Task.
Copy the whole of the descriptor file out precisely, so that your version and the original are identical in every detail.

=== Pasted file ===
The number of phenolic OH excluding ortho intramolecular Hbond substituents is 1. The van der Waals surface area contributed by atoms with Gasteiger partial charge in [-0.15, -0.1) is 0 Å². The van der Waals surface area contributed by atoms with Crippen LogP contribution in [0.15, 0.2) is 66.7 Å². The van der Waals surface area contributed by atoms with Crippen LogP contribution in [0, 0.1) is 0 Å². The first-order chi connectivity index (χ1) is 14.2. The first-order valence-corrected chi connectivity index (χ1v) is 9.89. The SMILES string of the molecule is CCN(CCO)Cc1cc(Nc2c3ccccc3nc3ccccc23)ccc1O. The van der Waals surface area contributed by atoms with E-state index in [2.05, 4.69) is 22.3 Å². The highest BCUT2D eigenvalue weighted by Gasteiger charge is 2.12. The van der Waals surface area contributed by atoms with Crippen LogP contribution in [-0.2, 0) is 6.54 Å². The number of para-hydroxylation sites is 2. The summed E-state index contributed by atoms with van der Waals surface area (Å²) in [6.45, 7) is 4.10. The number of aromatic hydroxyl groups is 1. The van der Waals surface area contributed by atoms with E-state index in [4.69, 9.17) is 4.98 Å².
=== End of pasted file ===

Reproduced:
The number of phenolic OH excluding ortho intramolecular Hbond substituents is 1. The van der Waals surface area contributed by atoms with Gasteiger partial charge in [-0.15, -0.1) is 0 Å². The van der Waals surface area contributed by atoms with Crippen LogP contribution in [0.15, 0.2) is 66.7 Å². The van der Waals surface area contributed by atoms with Crippen LogP contribution in [0, 0.1) is 0 Å². The first-order chi connectivity index (χ1) is 14.2. The first-order valence-corrected chi connectivity index (χ1v) is 9.89. The SMILES string of the molecule is CCN(CCO)Cc1cc(Nc2c3ccccc3nc3ccccc23)ccc1O. The van der Waals surface area contributed by atoms with E-state index in [2.05, 4.69) is 22.3 Å². The highest BCUT2D eigenvalue weighted by Gasteiger charge is 2.12. The van der Waals surface area contributed by atoms with Crippen LogP contribution in [-0.2, 0) is 6.54 Å². The number of para-hydroxylation sites is 2. The summed E-state index contributed by atoms with van der Waals surface area (Å²) in [6.45, 7) is 4.10. The number of aromatic hydroxyl groups is 1. The van der Waals surface area contributed by atoms with E-state index in [4.69, 9.17) is 4.98 Å².